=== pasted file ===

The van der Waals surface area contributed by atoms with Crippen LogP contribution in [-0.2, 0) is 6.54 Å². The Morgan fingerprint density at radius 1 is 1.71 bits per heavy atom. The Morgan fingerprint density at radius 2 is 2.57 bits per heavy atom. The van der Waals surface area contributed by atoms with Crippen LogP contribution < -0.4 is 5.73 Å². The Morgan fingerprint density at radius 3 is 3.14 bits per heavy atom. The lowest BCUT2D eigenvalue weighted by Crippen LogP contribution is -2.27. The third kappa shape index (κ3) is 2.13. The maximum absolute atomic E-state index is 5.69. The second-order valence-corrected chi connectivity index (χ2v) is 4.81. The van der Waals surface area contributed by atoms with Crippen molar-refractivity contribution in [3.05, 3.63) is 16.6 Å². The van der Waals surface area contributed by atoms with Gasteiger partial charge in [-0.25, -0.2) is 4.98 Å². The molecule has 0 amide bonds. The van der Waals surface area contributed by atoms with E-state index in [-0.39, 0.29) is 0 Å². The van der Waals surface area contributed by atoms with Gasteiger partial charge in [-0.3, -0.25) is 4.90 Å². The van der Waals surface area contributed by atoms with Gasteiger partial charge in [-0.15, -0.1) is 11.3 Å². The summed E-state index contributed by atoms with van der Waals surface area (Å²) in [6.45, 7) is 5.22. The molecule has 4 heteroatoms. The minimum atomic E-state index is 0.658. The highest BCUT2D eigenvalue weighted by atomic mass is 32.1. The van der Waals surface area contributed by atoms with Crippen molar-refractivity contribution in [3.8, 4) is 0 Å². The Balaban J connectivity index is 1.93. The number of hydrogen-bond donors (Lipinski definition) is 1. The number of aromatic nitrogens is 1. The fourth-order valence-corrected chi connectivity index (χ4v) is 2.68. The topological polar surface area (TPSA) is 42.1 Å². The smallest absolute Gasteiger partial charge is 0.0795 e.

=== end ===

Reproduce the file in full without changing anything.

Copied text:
The van der Waals surface area contributed by atoms with Crippen LogP contribution in [-0.2, 0) is 6.54 Å². The Morgan fingerprint density at radius 1 is 1.71 bits per heavy atom. The Morgan fingerprint density at radius 2 is 2.57 bits per heavy atom. The van der Waals surface area contributed by atoms with Crippen LogP contribution < -0.4 is 5.73 Å². The Morgan fingerprint density at radius 3 is 3.14 bits per heavy atom. The lowest BCUT2D eigenvalue weighted by Crippen LogP contribution is -2.27. The third kappa shape index (κ3) is 2.13. The maximum absolute atomic E-state index is 5.69. The second-order valence-corrected chi connectivity index (χ2v) is 4.81. The van der Waals surface area contributed by atoms with Crippen molar-refractivity contribution in [3.05, 3.63) is 16.6 Å². The van der Waals surface area contributed by atoms with Gasteiger partial charge in [-0.25, -0.2) is 4.98 Å². The molecule has 0 amide bonds. The van der Waals surface area contributed by atoms with E-state index in [-0.39, 0.29) is 0 Å². The van der Waals surface area contributed by atoms with Gasteiger partial charge in [-0.3, -0.25) is 4.90 Å². The van der Waals surface area contributed by atoms with Gasteiger partial charge in [-0.15, -0.1) is 11.3 Å². The summed E-state index contributed by atoms with van der Waals surface area (Å²) in [6.45, 7) is 5.22. The molecule has 4 heteroatoms. The minimum atomic E-state index is 0.658. The highest BCUT2D eigenvalue weighted by atomic mass is 32.1. The van der Waals surface area contributed by atoms with Crippen molar-refractivity contribution in [3.8, 4) is 0 Å². The Balaban J connectivity index is 1.93. The number of hydrogen-bond donors (Lipinski definition) is 1. The number of aromatic nitrogens is 1. The fourth-order valence-corrected chi connectivity index (χ4v) is 2.68. The topological polar surface area (TPSA) is 42.1 Å². The smallest absolute Gasteiger partial charge is 0.0795 e.